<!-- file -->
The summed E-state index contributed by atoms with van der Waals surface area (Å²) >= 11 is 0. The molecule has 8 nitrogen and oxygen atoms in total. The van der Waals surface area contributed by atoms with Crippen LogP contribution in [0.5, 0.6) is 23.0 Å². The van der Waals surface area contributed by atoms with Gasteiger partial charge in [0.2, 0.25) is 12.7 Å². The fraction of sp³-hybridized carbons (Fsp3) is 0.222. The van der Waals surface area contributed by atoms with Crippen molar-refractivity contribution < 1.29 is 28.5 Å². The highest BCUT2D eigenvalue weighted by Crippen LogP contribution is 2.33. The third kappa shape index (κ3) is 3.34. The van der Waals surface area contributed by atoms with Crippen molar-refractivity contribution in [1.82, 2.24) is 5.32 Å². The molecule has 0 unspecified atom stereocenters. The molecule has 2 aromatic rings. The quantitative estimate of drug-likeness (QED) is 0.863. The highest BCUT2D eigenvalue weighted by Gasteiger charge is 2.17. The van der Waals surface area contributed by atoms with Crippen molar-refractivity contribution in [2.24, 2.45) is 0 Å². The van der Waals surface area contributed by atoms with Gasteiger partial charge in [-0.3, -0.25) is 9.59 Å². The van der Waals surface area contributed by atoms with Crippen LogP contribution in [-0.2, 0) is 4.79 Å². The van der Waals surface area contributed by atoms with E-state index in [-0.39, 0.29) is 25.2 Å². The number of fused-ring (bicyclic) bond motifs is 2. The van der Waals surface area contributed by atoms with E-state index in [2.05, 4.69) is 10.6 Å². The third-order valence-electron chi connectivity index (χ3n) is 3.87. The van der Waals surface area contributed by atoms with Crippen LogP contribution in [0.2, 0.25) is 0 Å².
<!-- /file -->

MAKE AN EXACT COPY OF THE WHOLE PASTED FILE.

The summed E-state index contributed by atoms with van der Waals surface area (Å²) >= 11 is 0. The molecule has 8 nitrogen and oxygen atoms in total. The van der Waals surface area contributed by atoms with Crippen LogP contribution in [0.5, 0.6) is 23.0 Å². The van der Waals surface area contributed by atoms with Gasteiger partial charge in [0.2, 0.25) is 12.7 Å². The fraction of sp³-hybridized carbons (Fsp3) is 0.222. The van der Waals surface area contributed by atoms with Crippen molar-refractivity contribution < 1.29 is 28.5 Å². The highest BCUT2D eigenvalue weighted by Crippen LogP contribution is 2.33. The third kappa shape index (κ3) is 3.34. The van der Waals surface area contributed by atoms with Crippen molar-refractivity contribution in [1.82, 2.24) is 5.32 Å². The molecule has 0 unspecified atom stereocenters. The molecule has 2 aromatic rings. The quantitative estimate of drug-likeness (QED) is 0.863. The highest BCUT2D eigenvalue weighted by Gasteiger charge is 2.17. The van der Waals surface area contributed by atoms with Crippen molar-refractivity contribution in [2.24, 2.45) is 0 Å². The van der Waals surface area contributed by atoms with Gasteiger partial charge in [-0.3, -0.25) is 9.59 Å². The van der Waals surface area contributed by atoms with Crippen LogP contribution in [-0.2, 0) is 4.79 Å². The van der Waals surface area contributed by atoms with E-state index in [-0.39, 0.29) is 25.2 Å². The number of fused-ring (bicyclic) bond motifs is 2. The van der Waals surface area contributed by atoms with E-state index in [2.05, 4.69) is 10.6 Å². The third-order valence-electron chi connectivity index (χ3n) is 3.87. The van der Waals surface area contributed by atoms with Crippen LogP contribution in [0.2, 0.25) is 0 Å².